There are observers in almost every field and industry imaginable, but one of the most interesting is that of an Atmospheric Scientist. However, competition is expected to be fierce, and any candidate seeking a job in this industry should be well aware of the job requirements and the needs of the employers. Incorporating this information into a professional resume will increase an applicant’s chances for securing the most coveted jobs.
About Sample Observer Resumes
Writing a professional resume can be the most daunting task of any job search, because candidates know that first impressions do count. They must find ways to highlight their strengths and skills in ways that stand out from the other applicants. One way to do this is by looking at a sample observer resume. It can act as a resource, providing the kinds of information to include and ideas on how to present that information.
How to Write an Observer Resume
Because more candidates are expected to graduate from college than there are expected to be openings, competition will be intense. In order to have a chance at a job in this industry, a candidate must create a positive first impression with a professional and attractive resume. Incorporating specific points in a striking manner may help. Applicants that fail to make the most of this information may never get a second chance.
For a position as an entry-level weather observer, candidates should emphasize several key points. Of course, education is primary. While a bachelor’s degree is the minimum, those candidates with either a master’s degree or a second degree in a specialized field will have the advantage. Candidates should also highlight any certifications and additional training. Other skills to include are technology and communication. Visit an online observer resume for additional ideas and tips.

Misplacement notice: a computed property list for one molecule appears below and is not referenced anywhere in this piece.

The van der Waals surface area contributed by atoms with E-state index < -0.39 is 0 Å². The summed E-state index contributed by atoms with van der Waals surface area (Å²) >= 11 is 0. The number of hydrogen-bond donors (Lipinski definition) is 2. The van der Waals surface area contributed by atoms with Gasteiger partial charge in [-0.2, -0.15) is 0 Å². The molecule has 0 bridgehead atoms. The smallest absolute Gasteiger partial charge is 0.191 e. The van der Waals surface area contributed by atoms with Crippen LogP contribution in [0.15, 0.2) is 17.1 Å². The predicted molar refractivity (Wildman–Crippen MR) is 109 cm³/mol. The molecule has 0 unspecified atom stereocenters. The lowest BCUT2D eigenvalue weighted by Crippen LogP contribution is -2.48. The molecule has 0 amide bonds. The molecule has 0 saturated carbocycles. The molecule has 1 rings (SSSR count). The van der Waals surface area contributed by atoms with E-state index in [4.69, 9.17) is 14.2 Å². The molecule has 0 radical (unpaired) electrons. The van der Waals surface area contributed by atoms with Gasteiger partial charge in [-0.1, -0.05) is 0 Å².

Observer Job Description
Atmospheric Scientists spend time observing and analyzing weather in a number of settings and conditions from cities to remote locations, on the ground or in aircraft, and as part of a team or in isolation. Observers must often work in shifts — twenty-four hours a day, seven days a week including holidays. Responsibilities include using sophisticated scientific equipment to record and analyze atmospheric conditions, identify and interpreting climate trends, and apply that information.
Though the projected growth between 2008 and 2018 is expected to be 15 percent, stiff competition is still expected, because there will be more applicants than positions. Currently the federal government is the largest employer, but more opportunities will be in private industries, especially for those with advanced degrees. In May 2008, the median salary was $81,290. Some observers may advance to more complex jobs, supervisory positions, or a coveted academic research position.
Atmospheric Scientists are observers in a fascinating but very competitive field. For this reason, those candidates who wish to excel must find ways to stand out among the other applicants. A professional and attractive resume will aid in accomplishing this difficult task and will certainly increase the chances of securing a coveted position.